During the course of your career, you tend to pick up a few tricks that you can use in your personal life. In my last job, I helped build, operate, and maintain a billion dollar civil infrastructure project. I won’t leave you hanging on the details. We built a twenty mile toll road. Building the road was very expensive, but the costs didn’t end once the project was open to traffic. After the project was complete, our next task was planning for ongoing maintenance and operations of the facility.
Even though roads are built from very durable materials like concrete and asphalt, they still fall apart over time. Part of my job included developing a long term capital replacement program for every element of the road. All the major systems – pavement, bridges, signs, lighting, landscaping, traffic signals, and tolling technology all deteriorate or become obsolete at different rates. We didn’t know exactly when any of these systems or elements would fail, but we knew enough to plan for eventual replacement. For example, concrete pavement would last around 30 to 40 years whereas asphalt pavement would need to be resurfaced at the ten year mark.
To develop the facility’s long term capital replacement program, we went through every part of the road that would eventually need replacement and estimated the service life and the cost to replace. Those are the two parts of the puzzle I want to highlight: service life and cost to replace.
Since I doubt many of you are interested in the minutia of the full long term capital replacement program for the toll road, let’s switch gears and borrow the concepts of “service life” and “cost to replace” and apply them to developing a long term capital replacement program for houses. It will be much more relevant to most homeowners and I can avoid technical jargon like “crack seal” and “mill and fill”.
Long Term Capital Replacement Program For Houses
First off, let’s identify what systems or elements might need to be replaced in a house. Some are obvious like the roof, the air conditioner and furnace, and the major household appliances like the stove, dishwasher, clothes washer, and dryer. Some systems are less obvious because they are out of sight such as the hot water heater, plumbing, and electrical system. Other parts of a house that wear out over time include windows, doors, flooring, and interior and exterior paint.
For each of these parts of a house, I have estimated a service life and a replacement cost, as outlined in the following table.
|House System||System Cost||Service Life (years)||Annualized Cost|
|Air Conditioner + Furnace||$4,500||10||$450|
|Stove + Oven||$500||20||$25|
|Hot water heater||$700||10||$70|
|Windows + doors||$4,250||30||$142|
|Carpet + flooring||$2,000||15||$133|
|TOTAL ANNUALIZED COST||$1,571|
For the service life, I started out using my own judgment. Some of these are rules of thumb I’ve heard forever like an asphalt shingle roof will last 20 years and HVAC units are good for 10 years. For the major appliances in the kitchen and laundry room, I figured those appliances with moving parts like the dishwasher, clothes washer and dryer wouldn’t last as long as the fairly sedentary stove and oven. Many of the rest of the items in the list often come with a manufacturer’s warranty that serves as a good general idea of how long these elements might last.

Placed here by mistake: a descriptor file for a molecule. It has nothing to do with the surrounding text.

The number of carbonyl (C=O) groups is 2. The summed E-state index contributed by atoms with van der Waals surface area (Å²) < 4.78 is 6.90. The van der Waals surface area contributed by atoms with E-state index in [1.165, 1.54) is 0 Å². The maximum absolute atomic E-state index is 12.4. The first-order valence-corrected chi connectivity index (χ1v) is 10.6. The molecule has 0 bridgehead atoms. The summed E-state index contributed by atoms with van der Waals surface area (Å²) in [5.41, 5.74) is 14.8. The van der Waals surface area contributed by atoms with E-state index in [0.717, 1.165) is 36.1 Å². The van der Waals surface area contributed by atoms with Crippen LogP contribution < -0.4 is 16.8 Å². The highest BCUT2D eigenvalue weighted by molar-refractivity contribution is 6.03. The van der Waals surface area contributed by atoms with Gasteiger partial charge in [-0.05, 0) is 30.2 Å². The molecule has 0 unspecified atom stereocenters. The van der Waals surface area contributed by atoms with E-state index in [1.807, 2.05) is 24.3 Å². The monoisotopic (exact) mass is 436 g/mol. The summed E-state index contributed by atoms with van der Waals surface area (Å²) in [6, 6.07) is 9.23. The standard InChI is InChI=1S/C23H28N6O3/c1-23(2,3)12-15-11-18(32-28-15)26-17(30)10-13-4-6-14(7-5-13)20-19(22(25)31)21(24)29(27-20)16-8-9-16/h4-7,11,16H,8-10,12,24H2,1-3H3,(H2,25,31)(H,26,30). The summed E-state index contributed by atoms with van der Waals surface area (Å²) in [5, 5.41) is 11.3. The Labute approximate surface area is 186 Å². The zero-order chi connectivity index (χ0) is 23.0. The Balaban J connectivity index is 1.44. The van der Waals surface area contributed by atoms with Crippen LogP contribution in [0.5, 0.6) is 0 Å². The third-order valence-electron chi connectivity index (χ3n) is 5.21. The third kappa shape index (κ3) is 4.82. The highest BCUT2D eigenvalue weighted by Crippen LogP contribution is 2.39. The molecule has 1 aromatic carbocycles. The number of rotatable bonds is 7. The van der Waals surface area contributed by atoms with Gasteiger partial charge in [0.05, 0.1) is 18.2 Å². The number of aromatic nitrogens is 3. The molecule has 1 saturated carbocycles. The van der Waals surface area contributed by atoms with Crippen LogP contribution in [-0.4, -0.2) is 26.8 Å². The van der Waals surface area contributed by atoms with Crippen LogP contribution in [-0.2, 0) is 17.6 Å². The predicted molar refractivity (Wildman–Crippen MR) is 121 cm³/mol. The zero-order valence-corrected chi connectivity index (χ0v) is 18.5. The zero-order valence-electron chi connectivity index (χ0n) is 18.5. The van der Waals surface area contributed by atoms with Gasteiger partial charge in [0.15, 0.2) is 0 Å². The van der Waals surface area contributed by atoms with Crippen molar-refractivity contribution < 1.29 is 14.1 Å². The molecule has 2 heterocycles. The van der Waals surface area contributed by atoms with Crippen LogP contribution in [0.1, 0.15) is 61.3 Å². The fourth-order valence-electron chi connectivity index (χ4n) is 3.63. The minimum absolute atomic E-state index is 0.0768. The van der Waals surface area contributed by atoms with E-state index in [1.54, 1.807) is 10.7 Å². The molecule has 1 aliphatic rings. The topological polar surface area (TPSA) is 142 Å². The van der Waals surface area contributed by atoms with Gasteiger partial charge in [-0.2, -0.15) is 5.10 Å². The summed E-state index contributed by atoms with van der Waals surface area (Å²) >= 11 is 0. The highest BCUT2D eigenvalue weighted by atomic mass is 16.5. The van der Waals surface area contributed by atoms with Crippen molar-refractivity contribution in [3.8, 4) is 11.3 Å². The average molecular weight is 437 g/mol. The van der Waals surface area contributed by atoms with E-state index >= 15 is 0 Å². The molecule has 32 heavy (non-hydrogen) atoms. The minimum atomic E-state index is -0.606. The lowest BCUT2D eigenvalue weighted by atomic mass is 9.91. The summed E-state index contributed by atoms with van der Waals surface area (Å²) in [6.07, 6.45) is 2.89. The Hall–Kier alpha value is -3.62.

So far, the components in our house are doing a great job surpassing the estimated service lives in the chart. But I don’t want to be caught off guard by the sudden failure of a few expensive components of our house.
If you want to develop your own service life estimates for the components of your house, consider regional variations that might cause longer or shorter life spans. For example, if your air conditioner is rarely used, then it might last a lot longer. Conversely, if you are near the ocean in a hot and humid climate, your air conditioner (or the condenser at least) might need replacing more frequently due to excessive use and corrosion from salty sea spray.
For replacement costs, I generally relied on historical expenses for projects at my own house and those of neighbors and friends nearby. Across the US, construction costs can vary dramatically due to regional variations in labor and material costs and local regulations. My cost estimates might appear low because I live in a moderate cost of living area. For some components, I figured I could do the work myself and save a bunch of money – possibly with help from family and friends (or from inexpensive labor procured through Craigslist). I also have the time to competitively shop around for the lowest bid for a given job or the best price for a given appliance (like my 50% off in-wall oven).
Once I estimated the service life and replacement cost for every component in the house, I then determined an annualized cost for each component. I estimate the roof replacement will cost around $4,000 if I buy the materials myself and do most of the work with some help on certain parts of the job. Roofs tend to last an average of 20 years in my area. This leads to an annualized cost of $200 to replace the roof. A refrigerator that costs $500 to replace every 15 years has an annualized cost of $33.
Adding up the cost per year for each component will result in the total annualized cost for all components in the house. For my house, the total annualized cost is $1,571 per year.
Total Annualized Cost of Replacement – Who Cares?
If you want to properly account for all the big replacement expenses you’ll eventually face as a homeowner, you should care! I used my roughly $1,500 total annualized cost of replacement as an input into the housing line item while developing my $32,000 retirement budget. This $1,500 represents the large replacement costs of major components of the house. It’s in addition to the $580 worth of routine home maintenance costs we have each year like repairing things that break and keeping the yard looking (relatively) spiffy.